A Russian Progress resupply ship docked to the aft docking port of the station's Zvezda service module at 8:49 a.m. CST Tuesday, delivering a ton of food, fuel, clothing and other materials that should sustain Commander Ken Bowersox, Flight Engineer Nikolai Budarin, and NASA ISS Science Officer Don Pettit through the end of June. The hatches into Progress were opened Tuesday afternoon, and unloading of supplies began Wednesday morning.
Among the equipment inside the Russian cargo ship were two power modules critical to the recovery of the science operations in the Microgravity Science Glovebox, located in the U.S. laboratory module Destiny. MSG, developed by the European Space Agency in cooperation with NASA's Marshall Space Flight Center in Huntsville, Ala., had been inoperative since late last November when a power distribution controller and an exchangeable electronics module failed. The units were returned to Earth by the last shuttle to visit ISS, sent to ESA for repair, and after certification testing at MSFC were loaded on the Progress for delivery.
Flight controllers are discussing a possible reboost of the ISS with the Progress engines on Tuesday. If the reboost is agreed to, it would increase the stations average altitude from 239 statute miles to 246 statute miles. That would leave the ISS at the proper altitude for the launch of a new Soyuz return craft in April.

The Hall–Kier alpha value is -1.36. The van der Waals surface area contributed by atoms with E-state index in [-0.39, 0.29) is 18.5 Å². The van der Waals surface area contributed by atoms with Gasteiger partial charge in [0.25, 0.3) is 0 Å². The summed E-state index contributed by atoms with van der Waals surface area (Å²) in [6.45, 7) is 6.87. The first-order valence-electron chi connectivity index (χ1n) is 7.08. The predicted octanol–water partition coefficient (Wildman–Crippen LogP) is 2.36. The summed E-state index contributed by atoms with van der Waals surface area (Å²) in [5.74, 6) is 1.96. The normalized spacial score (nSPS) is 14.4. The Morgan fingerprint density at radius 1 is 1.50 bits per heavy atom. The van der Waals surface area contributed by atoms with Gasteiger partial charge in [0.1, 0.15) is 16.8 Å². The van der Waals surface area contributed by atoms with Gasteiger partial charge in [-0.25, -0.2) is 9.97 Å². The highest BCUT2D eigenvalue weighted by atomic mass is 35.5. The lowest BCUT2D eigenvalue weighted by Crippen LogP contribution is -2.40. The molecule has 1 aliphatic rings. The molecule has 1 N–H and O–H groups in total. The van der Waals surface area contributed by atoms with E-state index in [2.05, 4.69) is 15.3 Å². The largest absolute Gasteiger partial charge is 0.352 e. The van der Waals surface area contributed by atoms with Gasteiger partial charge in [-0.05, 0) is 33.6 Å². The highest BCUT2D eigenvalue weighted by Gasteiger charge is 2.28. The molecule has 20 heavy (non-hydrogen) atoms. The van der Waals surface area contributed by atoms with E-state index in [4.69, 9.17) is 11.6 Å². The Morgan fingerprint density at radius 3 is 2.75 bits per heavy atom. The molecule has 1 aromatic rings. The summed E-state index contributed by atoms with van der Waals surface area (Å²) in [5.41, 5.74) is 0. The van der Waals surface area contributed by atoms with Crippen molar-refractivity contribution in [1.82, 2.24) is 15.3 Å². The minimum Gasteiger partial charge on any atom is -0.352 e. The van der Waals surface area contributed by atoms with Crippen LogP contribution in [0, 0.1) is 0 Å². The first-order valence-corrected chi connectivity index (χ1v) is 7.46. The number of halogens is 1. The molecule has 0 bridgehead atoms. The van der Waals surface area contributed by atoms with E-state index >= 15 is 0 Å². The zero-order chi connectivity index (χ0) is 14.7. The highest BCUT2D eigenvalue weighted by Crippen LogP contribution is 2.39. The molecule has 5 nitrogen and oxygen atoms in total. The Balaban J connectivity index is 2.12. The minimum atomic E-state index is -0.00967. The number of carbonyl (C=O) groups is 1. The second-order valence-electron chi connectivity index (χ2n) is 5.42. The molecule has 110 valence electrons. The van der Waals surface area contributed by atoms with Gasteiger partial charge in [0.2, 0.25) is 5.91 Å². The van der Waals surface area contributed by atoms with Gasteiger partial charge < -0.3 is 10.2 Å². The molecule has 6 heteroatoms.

Pettit installed the new components in the glovebox Wednesday, but when he activated the science rack a circuit breaker tripped. Payload controllers reported that the response to activation was similar to what was seen shortly before the MSG failed back in November, and they had Pettit shut down MSG to protect the new components. Troubleshooting by specialists from ESA and the Payload Operations Center at MSFC will continue over the weekend.
Due to the hold on NASA's space shuttle launch schedule, mission managers are studying how best to provide supplies to the crew on board ISS until the shuttle returns to service. To aid that effort, Bowersox and his crew spent time this week conducting a thorough audit of supplies on board, while the flight control teams in Houston and the Russian mission control center outside Moscow began charting statistics on actual usage. Both sets of data will be reviewed in developing the manifest for the next Progress ship, targeted for launch to the International Space Station in June.